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Sounds like you're somewhere in the Corn Belt? Ours too was badly abused soil from years of Big Ag corn/beans. What is supposed the "best soil on earth" was all but devoid of life and, when disced, turned giant clay boulders rather than actual living, crumbly earth. What really instilled a sense of the damage wrought was when I was hand-digging a hitching post on the other side of our windbreak, where it had never been farmed. I found 24" of rich black earth before I even touched clay. A reminder of what once was...

We're still a work in progress (I figure another 1,000 years and we'll be well on our way to the start of some good prairie soil) but we now have abundant wildlife that has returned. In addition to earthworms and a variety of fauna, we have a colony of about two dozen killdeer that nest on our little parcel each summer since its a rare green spot in a vast sea of cornstalks around us.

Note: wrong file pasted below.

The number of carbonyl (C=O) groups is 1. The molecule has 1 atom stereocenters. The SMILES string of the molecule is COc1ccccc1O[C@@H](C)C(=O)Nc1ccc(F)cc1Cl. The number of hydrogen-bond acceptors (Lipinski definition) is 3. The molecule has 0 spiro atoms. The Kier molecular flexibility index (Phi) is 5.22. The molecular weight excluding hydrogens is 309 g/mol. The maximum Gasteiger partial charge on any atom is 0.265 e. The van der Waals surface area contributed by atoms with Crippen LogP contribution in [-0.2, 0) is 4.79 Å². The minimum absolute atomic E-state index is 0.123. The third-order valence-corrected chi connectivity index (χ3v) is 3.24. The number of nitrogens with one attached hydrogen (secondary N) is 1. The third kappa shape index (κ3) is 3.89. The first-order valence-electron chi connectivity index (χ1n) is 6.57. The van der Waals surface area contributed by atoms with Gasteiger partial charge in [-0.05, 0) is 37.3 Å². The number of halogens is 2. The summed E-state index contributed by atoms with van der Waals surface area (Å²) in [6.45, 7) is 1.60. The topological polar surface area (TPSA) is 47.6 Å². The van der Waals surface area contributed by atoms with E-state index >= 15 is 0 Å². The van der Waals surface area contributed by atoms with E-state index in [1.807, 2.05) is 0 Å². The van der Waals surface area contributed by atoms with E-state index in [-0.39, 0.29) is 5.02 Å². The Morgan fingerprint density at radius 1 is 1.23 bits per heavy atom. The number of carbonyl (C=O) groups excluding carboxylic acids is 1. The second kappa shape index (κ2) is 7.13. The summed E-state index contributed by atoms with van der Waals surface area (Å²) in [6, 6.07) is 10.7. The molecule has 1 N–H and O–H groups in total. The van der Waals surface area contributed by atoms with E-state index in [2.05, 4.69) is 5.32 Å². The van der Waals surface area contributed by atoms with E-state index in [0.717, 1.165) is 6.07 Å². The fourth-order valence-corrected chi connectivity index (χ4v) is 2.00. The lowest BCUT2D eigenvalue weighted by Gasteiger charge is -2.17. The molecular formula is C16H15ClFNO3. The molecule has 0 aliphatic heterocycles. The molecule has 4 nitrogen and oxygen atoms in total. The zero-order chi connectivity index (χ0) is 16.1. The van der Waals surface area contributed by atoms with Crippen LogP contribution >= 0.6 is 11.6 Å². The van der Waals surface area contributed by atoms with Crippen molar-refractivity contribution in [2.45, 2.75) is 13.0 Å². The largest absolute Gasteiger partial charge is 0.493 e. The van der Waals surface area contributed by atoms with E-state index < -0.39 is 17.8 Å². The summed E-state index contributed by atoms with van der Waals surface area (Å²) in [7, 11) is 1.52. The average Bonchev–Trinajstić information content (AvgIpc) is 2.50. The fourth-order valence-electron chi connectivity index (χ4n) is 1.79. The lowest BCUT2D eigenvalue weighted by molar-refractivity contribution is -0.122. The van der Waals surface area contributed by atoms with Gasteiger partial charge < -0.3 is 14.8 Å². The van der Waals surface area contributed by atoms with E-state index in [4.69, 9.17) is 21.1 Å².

Needless to say, we do not use chemical herbicides or pesticides. I've seen first hand what they can do and it isn't good. I know growing grapes this way is a challenge in the humid Midwest, but it can be done. Besides, everything else we grow is organic so I'm on a first name basis with a lot of bugs and weeds.

But anyways, grape growing, if done wisely, can fit in nicely with low-impact cropping of land.
 

Newine

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Yep, North East Nebraska. We are on a hilly little bit. When I was installing some augered fence posts in the bottom of a Swale I found a lot of that black top soil that had washed down off the tops of the hills and had similar thoughts.
 

balatonwine

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It depends. Such as what types of grape you are growing.

We had a excavator come in and drill a few thousand holes for planting. If the trellis wire was there, it would have been the way, and that would not have been possible.

But the sooner you can get the trellis installed, the better.

That being said, I planted a few years ago, and still have not installed the full trellis. Because not all my vines have needed all the wires yet. Yes, the posts are in, but not all the wire. So I could spread out that cost over several years (Note: I use a VSP trellis for vinifera, not a top wire one, so your needs may differ)